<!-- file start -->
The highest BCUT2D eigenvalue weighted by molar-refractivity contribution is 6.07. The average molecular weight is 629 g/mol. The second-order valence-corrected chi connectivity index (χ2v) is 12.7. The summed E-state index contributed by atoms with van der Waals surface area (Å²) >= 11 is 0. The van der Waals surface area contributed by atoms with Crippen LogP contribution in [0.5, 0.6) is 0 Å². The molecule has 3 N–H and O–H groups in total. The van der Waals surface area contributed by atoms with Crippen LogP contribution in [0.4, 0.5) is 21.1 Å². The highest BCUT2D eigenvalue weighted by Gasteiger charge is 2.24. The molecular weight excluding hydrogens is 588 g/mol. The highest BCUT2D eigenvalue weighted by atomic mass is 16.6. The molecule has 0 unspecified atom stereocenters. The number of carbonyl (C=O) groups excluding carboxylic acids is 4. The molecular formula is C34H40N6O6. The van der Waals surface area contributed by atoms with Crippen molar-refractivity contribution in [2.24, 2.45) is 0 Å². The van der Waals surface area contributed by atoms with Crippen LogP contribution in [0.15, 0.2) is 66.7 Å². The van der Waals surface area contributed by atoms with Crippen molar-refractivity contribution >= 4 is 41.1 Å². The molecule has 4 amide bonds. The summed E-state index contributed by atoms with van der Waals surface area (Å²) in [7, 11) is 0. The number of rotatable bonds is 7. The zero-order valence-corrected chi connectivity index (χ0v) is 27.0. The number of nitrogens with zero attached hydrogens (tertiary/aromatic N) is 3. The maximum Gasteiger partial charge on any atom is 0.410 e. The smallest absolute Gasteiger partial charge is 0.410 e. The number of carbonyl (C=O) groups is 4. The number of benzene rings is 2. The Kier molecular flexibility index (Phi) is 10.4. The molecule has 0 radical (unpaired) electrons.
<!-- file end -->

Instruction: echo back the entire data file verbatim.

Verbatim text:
The highest BCUT2D eigenvalue weighted by molar-refractivity contribution is 6.07. The average molecular weight is 629 g/mol. The second-order valence-corrected chi connectivity index (χ2v) is 12.7. The summed E-state index contributed by atoms with van der Waals surface area (Å²) >= 11 is 0. The van der Waals surface area contributed by atoms with Crippen LogP contribution in [0.5, 0.6) is 0 Å². The molecule has 3 N–H and O–H groups in total. The van der Waals surface area contributed by atoms with Crippen LogP contribution in [0.4, 0.5) is 21.1 Å². The highest BCUT2D eigenvalue weighted by Gasteiger charge is 2.24. The molecular weight excluding hydrogens is 588 g/mol. The highest BCUT2D eigenvalue weighted by atomic mass is 16.6. The molecule has 0 unspecified atom stereocenters. The number of carbonyl (C=O) groups excluding carboxylic acids is 4. The molecular formula is C34H40N6O6. The van der Waals surface area contributed by atoms with Crippen molar-refractivity contribution in [2.24, 2.45) is 0 Å². The van der Waals surface area contributed by atoms with Crippen LogP contribution in [0.15, 0.2) is 66.7 Å². The van der Waals surface area contributed by atoms with Crippen molar-refractivity contribution >= 4 is 41.1 Å². The molecule has 4 amide bonds. The summed E-state index contributed by atoms with van der Waals surface area (Å²) in [7, 11) is 0. The number of rotatable bonds is 7. The zero-order valence-corrected chi connectivity index (χ0v) is 27.0. The number of nitrogens with zero attached hydrogens (tertiary/aromatic N) is 3. The maximum Gasteiger partial charge on any atom is 0.410 e. The smallest absolute Gasteiger partial charge is 0.410 e. The number of carbonyl (C=O) groups is 4. The number of benzene rings is 2. The Kier molecular flexibility index (Phi) is 10.4. The molecule has 0 radical (unpaired) electrons.